[Mother and daughter as allegory of mother-daughter relationship? (Singapore 2016). Foto Rb]

Just some short and extremely limited notes on the problem of Chinese allegory on which I am presently gathering a group of references.

Allegory is used in the Chinese language in ways similar to its usage in western languages as some examples show from the Speak Chinese language course.

According to Jerome Silbergeld, as quoted by Gina Marchetti [1], China also has a long tradition of literary and visual allegory. Despite the denial of some critics, Silbergeld underlines the importance of allegory in Chinese culture, especially in his book China into Film

Andrew H. Plaks is one of the authoritative sources for Chinese literary allegory, understood as an intentional disguise of what one means under a different set of words and phrases. In particular Plaks interprets some Chinese literature as Confucian allegory [2]

Madeline Kay Spring, studied animal allegory in traditional T’ang China [3].

According to Anne Weller-Wellesbord, “political allegorical reading controlled by the Communist Pary” has been used in relation to Chinese authors such as Lu Xun [4]. Weller Wellesbord advocates that the concept of allegory can be positively applied to the study of modern Chinese literature in its Western post-Benjamin sense.

Sabina Knight uses the word “allegory” quite openly, for instance in her interpretation of the political and social significance of Gao Xingjian’s play The Bus Stop [5]

Haun Saussy problematizes the idea of allegory in the interaction between Chinese and Western cultures, wondering to what extent the interpretations of Oriental texts based on Western methodologies can be compatible and in what ways they interact with each other. In particular she discusses the Chinese Book of Odes [6].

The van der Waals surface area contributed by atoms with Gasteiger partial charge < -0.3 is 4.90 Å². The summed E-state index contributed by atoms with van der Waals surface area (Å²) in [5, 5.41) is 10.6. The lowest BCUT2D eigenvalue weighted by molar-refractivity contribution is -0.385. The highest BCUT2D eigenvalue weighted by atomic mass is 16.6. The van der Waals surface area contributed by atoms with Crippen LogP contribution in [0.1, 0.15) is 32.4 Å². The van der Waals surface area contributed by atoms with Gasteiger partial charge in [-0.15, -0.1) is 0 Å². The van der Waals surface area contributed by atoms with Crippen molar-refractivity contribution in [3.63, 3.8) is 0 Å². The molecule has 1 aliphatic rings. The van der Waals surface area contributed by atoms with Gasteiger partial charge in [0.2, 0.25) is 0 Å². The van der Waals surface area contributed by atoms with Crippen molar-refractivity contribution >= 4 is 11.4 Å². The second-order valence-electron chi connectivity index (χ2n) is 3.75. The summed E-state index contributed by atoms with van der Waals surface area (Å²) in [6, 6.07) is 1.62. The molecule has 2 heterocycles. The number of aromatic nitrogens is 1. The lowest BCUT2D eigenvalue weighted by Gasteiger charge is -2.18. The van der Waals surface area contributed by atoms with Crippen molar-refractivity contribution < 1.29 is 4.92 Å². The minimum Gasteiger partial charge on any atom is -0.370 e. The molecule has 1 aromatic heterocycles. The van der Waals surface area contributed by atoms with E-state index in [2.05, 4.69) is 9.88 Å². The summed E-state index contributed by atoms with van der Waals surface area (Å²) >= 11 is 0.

Ling Hon Lam considers traditional Chinese allegory as synecdoche, or a part for the whole, in Journey to the West interpreted as Confucian. The allegory for Confucianism is understood in this essay as a synecdoche of a wider range of Confucian/Daoist/Buddhist concepts, or even as “allegory of allegory” [7].

Still on Journey to the West, the concept of allegory in relation to violence is adopted by Frederick Brandauer [8].

[Roberto Bertoni]

[1] Marchetti, G., From Tian’anmen to Times Square: Transnational China and the Chinese Diaspora on the Global Screens, 1989-1997, Philadelphia, Temple University Press, 2006, p. 33.
[2] See his authored study of Archetype and Allegory in The Dream of the Red Chamber, Princeton Legacy Library, 2015; and Chinese narrative: critical and theoretical essays, ed. Plaks, A.H., Princeton Legacy Library, 2014.
[3] Spring, M.K., Animal Allegories in T’ang China, American Oriental Society, Ann Arbour, University of Michigan, 1993.
[4] Pp. 72-91 of Wedell Wedesborg, A., “Self-Identity and Allegory in the Fiction of Yu Hua”, in Identity in Asian Literature, ed. Littrupp, L., London and New York, Routledge Curzon, 2005, p. 73.
[5] Knight, S., Chinese literature: A Very Short Introduction, Oxford University Press, 2012.
[6] Saussy, H., The Problem of a Chinese Aesthetic, Stanford University Press, 1993.
[7] Lam, L.H., “Cannibalizing the Heart: The Politics of Allegory in Journey to the West”, in Literature, Religion and East/West Comparison: Essays in Honour of Anthony C. Yu, ed. Erick Ziolkowsky, Newark, University of Delaware Press, 2005, pp. 162-178. A chapter is available here.
[8] Brandauer, F., “Violence and Buddhist Idealism in the Kiyou novels”, Violence in China: Essays o Culture and Counterculture, ed. Lipman, J.N. and Harrell, S., Stae University of New York Press, 1990. A passage from this essay is available here.